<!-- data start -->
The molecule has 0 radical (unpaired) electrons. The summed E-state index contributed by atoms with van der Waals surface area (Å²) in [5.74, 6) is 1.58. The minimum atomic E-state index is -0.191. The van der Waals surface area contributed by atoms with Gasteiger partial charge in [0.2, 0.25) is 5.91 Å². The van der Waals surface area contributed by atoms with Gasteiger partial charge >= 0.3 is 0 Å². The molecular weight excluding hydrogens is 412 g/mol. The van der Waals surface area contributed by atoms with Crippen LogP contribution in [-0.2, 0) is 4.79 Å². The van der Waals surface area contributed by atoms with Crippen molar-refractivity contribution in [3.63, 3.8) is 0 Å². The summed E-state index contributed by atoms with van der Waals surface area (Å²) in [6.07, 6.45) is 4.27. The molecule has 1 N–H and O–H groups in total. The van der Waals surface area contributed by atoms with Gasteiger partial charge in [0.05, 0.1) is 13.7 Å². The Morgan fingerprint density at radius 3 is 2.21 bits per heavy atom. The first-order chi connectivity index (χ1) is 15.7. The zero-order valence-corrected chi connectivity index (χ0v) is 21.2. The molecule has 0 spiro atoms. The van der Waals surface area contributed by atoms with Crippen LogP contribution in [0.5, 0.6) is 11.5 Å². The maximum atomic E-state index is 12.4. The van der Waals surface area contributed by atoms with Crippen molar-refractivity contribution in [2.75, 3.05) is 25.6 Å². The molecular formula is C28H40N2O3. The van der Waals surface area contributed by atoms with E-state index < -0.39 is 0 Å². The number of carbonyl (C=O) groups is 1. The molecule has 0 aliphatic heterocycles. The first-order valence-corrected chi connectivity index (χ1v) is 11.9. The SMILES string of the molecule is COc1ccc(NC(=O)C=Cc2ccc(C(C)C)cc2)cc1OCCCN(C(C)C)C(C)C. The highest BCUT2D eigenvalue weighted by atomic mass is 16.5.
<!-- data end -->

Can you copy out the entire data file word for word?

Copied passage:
The molecule has 0 radical (unpaired) electrons. The summed E-state index contributed by atoms with van der Waals surface area (Å²) in [5.74, 6) is 1.58. The minimum atomic E-state index is -0.191. The van der Waals surface area contributed by atoms with Gasteiger partial charge in [0.2, 0.25) is 5.91 Å². The van der Waals surface area contributed by atoms with Gasteiger partial charge >= 0.3 is 0 Å². The molecular weight excluding hydrogens is 412 g/mol. The van der Waals surface area contributed by atoms with Crippen LogP contribution in [-0.2, 0) is 4.79 Å². The van der Waals surface area contributed by atoms with Crippen molar-refractivity contribution in [3.63, 3.8) is 0 Å². The summed E-state index contributed by atoms with van der Waals surface area (Å²) in [6.07, 6.45) is 4.27. The molecule has 1 N–H and O–H groups in total. The van der Waals surface area contributed by atoms with Gasteiger partial charge in [0.05, 0.1) is 13.7 Å². The Morgan fingerprint density at radius 3 is 2.21 bits per heavy atom. The first-order chi connectivity index (χ1) is 15.7. The zero-order valence-corrected chi connectivity index (χ0v) is 21.2. The molecule has 0 spiro atoms. The van der Waals surface area contributed by atoms with Crippen LogP contribution in [0.5, 0.6) is 11.5 Å². The maximum atomic E-state index is 12.4. The van der Waals surface area contributed by atoms with Crippen molar-refractivity contribution in [2.75, 3.05) is 25.6 Å². The molecular formula is C28H40N2O3. The van der Waals surface area contributed by atoms with E-state index < -0.39 is 0 Å². The number of carbonyl (C=O) groups is 1. The molecule has 0 aliphatic heterocycles. The first-order valence-corrected chi connectivity index (χ1v) is 11.9. The SMILES string of the molecule is COc1ccc(NC(=O)C=Cc2ccc(C(C)C)cc2)cc1OCCCN(C(C)C)C(C)C. The highest BCUT2D eigenvalue weighted by atomic mass is 16.5.